Devotional dialogue: Exploring the Musical Repertoire for Solo Voice and Clavichord from Reformation Europe
If one was to make a map of Lutheran Europe from the Thirty Years’ War to the Industrial Revolution and place it over a map of the European distribution of the clavichord (that most intensely personal and devotional of keyboard instruments) from the same time period, one would find that the two geographical areas overlap almost exactly. The clavichord was J. S. Bach’s favourite instrument for his most refined and personal thoughts, but it was also the traditional dialogue partner in the singing of devotional songs in the home. Christina Ekström, who has done original work with song collections in the archives of the Moravian Church in Christiansfeld, Denmark, began to explore this repertoire together with Joel Speerstra in a concert for solo voice and clavichord at the Theological Centre at Løgumkloster in 2013. Here we propose to go deeper into this dialogue and make a musical map of singing with the clavichord in Lutheran Europe, showing how the tradition focuses perhaps less on music as domestic entertainment so much as on music as a sharing practice that reflects and performs Lutheran faith. With a selection of repertoire from this tradition our lecture-recital will attempt to illuminate more of the instrumental, vocal and interpretive aspects of this repertoire when these songs are embodied in a dialogue with the clavichord. Repertoire explored will include Olof Kolmodin’s songbooks Andelig Duwforöst (1734), J. H. Roman’s arrangements of psalter psalms as well as songs from the Moravian Church.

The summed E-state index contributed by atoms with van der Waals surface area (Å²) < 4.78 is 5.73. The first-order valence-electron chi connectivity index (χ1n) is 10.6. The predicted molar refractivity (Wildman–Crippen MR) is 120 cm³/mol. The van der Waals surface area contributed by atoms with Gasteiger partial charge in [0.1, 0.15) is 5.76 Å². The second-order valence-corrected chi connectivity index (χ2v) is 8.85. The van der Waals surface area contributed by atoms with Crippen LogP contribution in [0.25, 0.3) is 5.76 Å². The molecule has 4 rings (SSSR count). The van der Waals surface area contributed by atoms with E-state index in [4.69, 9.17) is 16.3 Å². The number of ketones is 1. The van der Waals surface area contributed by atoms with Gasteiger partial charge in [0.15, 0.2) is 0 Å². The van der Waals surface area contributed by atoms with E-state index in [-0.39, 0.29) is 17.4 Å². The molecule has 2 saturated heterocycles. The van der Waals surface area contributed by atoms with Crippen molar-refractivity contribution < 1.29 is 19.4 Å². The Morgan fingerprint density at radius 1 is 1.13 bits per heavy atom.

Type of work
Lutheran Music Culture Conference, Department of Musicology, Uppsala University, 14-16 September
Link to web site
Presentationen genomfördes tillsammans med Joel Speerstra.
Singing, Clavichord, Luther, Moravian church, Spirituality